Mulderbosch Vineyards hail from South Africa and winemaker Adam Mason is beginning to create quite a stir with both the 2011 and 2012 pinks. Mason previously worked at cult #wine leader Screaming Eagle and has teamed up with Andy Erikson, formerly of Screaming Eagle fame as well, to create a wonderful, medium body dry Rosé that works well with lighter fair but will hold up even with wood-fired pizza, grilled salmon or tuna or steak salad.

Mulderbosch Rosé aromas start with fresh red berries and a strawberry hue. Yet the berry fruit flavor turns toward blood-orange then lingers, finally giving way to pomegranate, black currant and a hint of nutmeg. The wine’s acidity is balanced and seems juicy but not sweet, dry and soft in the mouth and a satisfying minerality found in higher quality Rosés.

Whether you enjoy a Rosé as an aperitif or with a meal, the Mulderbosch Rosé are made with character and a must-have for summer drinking.
Whether you enjoy a Rosé as an aperitif or with a meal, the Mulderbosch Rosé is made with character and a must-have for summer drinking.

According to the Mulderbosch website, the Cabernet grapes are grown and selected to be processed as Rosé. This is not an afterthought wine. The grapes are thick-skinned and picked early to secure high levels of acidity and bright flavors in the wine. The Rosé is then bottled earlier than what might be expected to capture the fresh flavors.

Founded in 1989, Mulderbosch quickly became known for their racy Sauvignon Blanc. Since then they craft an award-winning range of wines that consistently earn top ratings and Wine Spectator “Smart Buy” and “Outstanding Value” accolades. The winemaking team is committed to creating wines that have outstanding value but “to conserve its unique natural heritage, landscape and natural biodiversity by implementing environmentally responsible management practices on the land and in the cellar.” (Michael Oliver, food and wine writer, published author and broadcaster).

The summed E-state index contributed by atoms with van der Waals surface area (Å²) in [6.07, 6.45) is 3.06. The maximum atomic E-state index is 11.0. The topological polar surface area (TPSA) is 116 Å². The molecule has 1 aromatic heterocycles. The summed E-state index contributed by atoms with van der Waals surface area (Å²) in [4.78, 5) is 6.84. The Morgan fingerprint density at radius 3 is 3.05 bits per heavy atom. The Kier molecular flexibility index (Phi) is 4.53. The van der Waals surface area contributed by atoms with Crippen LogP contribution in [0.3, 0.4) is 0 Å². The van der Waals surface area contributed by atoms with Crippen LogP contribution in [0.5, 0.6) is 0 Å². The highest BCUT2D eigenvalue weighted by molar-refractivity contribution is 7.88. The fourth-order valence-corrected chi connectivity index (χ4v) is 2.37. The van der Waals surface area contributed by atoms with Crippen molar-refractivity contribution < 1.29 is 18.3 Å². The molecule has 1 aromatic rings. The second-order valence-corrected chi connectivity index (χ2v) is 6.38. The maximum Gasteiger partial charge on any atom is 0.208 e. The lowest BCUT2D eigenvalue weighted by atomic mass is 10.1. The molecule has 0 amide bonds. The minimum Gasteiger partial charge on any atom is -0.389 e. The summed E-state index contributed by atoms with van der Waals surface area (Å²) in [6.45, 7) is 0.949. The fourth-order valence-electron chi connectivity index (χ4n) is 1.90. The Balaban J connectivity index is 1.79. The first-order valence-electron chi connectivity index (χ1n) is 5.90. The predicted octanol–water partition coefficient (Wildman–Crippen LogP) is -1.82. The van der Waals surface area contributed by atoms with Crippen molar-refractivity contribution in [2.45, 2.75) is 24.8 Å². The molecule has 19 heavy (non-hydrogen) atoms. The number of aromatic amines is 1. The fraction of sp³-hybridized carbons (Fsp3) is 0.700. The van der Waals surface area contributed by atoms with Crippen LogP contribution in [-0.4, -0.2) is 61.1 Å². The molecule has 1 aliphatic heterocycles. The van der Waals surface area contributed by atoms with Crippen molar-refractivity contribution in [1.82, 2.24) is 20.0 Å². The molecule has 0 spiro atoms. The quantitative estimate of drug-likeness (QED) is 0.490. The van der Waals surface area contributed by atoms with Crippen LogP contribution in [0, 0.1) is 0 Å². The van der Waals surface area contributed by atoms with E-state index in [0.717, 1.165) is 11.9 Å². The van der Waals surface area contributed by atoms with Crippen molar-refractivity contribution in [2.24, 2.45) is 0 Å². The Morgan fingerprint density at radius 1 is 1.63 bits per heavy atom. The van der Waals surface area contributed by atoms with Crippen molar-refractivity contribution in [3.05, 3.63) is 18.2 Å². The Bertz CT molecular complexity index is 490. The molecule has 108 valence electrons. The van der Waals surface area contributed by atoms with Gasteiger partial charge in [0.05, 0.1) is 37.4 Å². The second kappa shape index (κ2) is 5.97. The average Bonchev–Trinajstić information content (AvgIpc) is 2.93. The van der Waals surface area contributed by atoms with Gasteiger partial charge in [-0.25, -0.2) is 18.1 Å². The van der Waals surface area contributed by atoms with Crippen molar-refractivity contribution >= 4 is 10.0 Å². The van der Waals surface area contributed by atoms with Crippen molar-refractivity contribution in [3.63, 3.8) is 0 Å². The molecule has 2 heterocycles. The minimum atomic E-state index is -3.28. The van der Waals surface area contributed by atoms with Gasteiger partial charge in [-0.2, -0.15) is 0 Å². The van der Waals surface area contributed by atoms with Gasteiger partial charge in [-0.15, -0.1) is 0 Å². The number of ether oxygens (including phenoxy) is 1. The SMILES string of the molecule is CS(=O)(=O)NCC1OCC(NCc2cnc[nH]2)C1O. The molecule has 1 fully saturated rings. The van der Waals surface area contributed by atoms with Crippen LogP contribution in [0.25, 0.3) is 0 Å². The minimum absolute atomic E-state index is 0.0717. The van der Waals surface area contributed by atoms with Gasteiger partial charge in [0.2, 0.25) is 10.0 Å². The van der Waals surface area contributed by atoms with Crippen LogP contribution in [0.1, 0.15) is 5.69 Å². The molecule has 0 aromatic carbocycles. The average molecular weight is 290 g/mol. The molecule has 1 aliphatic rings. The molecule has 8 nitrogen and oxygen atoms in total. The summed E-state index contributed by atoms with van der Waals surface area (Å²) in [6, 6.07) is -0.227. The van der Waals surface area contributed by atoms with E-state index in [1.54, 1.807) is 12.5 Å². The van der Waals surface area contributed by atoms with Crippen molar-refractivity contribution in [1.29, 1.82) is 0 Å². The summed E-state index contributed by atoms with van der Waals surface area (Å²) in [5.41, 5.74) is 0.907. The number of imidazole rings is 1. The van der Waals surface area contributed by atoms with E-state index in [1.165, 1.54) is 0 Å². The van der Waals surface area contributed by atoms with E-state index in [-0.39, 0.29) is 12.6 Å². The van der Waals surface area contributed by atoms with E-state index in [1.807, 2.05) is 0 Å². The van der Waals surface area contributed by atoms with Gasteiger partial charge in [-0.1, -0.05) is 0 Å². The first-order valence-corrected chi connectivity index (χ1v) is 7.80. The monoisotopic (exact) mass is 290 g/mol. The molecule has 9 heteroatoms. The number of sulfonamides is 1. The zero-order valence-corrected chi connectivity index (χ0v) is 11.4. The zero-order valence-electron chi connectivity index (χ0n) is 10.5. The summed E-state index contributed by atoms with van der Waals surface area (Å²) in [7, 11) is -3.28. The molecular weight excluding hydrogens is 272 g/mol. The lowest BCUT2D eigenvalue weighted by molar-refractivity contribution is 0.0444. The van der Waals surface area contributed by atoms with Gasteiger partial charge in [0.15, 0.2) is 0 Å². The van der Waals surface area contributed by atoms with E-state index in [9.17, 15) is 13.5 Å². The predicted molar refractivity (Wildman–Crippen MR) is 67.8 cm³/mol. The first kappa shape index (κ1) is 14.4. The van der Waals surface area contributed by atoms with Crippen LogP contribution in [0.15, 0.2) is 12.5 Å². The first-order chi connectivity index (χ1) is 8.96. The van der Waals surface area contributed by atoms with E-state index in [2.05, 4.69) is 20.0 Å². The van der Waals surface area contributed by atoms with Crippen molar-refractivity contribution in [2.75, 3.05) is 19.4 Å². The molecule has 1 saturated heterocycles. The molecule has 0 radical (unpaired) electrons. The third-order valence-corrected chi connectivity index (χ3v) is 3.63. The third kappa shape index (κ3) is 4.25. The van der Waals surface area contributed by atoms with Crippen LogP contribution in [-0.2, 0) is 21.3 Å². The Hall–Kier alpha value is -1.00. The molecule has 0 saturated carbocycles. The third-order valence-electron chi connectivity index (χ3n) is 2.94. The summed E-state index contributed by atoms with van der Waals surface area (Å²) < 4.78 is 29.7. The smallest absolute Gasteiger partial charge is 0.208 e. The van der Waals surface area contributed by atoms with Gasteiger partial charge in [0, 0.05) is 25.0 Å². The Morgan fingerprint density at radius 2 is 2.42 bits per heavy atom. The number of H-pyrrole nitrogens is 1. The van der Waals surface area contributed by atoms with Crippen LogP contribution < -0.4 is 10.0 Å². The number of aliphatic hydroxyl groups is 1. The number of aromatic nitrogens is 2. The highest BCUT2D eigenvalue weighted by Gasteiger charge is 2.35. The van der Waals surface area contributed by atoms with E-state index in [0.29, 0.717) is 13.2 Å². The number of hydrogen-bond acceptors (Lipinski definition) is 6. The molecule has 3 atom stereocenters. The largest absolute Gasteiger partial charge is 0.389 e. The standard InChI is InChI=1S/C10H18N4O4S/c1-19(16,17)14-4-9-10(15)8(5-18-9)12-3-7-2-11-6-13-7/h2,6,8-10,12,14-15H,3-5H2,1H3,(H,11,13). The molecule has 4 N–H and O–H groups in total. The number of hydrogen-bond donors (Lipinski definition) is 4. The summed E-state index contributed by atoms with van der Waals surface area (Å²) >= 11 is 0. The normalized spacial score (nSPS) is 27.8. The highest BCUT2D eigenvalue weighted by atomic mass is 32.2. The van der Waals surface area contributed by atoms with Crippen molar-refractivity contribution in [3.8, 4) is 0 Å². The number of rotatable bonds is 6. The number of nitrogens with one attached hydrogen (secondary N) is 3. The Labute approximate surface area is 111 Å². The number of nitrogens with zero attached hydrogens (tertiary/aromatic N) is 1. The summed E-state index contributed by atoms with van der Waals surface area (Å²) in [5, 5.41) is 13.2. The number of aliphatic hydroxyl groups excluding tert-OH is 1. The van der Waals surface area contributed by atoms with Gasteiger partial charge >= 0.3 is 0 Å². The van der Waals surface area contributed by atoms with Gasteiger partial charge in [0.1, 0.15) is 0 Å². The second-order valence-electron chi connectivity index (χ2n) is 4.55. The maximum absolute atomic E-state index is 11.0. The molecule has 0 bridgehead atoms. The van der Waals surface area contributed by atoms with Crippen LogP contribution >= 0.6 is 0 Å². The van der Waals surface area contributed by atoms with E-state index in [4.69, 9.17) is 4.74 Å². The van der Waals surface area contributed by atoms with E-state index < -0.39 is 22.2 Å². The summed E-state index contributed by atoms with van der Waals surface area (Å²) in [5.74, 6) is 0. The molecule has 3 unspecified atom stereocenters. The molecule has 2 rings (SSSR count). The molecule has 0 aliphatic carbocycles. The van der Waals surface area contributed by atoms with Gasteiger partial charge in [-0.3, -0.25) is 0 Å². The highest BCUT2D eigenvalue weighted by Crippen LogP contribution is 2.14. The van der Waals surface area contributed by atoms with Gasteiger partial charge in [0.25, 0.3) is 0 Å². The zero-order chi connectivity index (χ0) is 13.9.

For all of the #TeamRosé drinkers out there, the Mulderbosch Cabernet Sauvignon Rosé 2012 should be on your radar each summer. This pink is a wonderful, low alcohol (12.5%) value wine and best buy that will linger in my cooler until next season (buy a case!) A wine to drink at pool’s edge, with seafood steaks or pizza, this South African Rosé is versatile that will keep you eyeing the last third of the bottle for yourself. Let me know what you think!

Besides buying the Rosé at Nick’s Wine Corner, click Wine-Searcher-Mulderbosch Cabernet Sauvignon Rosé to find out where you can purchase this best buy South African wine. Retail $8-10.

For more information on Mulderbosch, visit them online at http://www.mulderbosch.co.za. They can also be reached via email: email tastingroom@mulderbosch.co.za

If you missed my last post on a central California coast Rosé, be sure to check out Branding Le P’tit Paysan as a fresh, friendly Rosé.

Be sure to return check out my Twitter @TalesoftheCork and on my Instagram (talesofthecork) daily postings. I also would covet those who would suggest a wine, restaurant, chef or hotel to visit. Feel free to contact me through social media or via email at talesofthecork@gmail.com.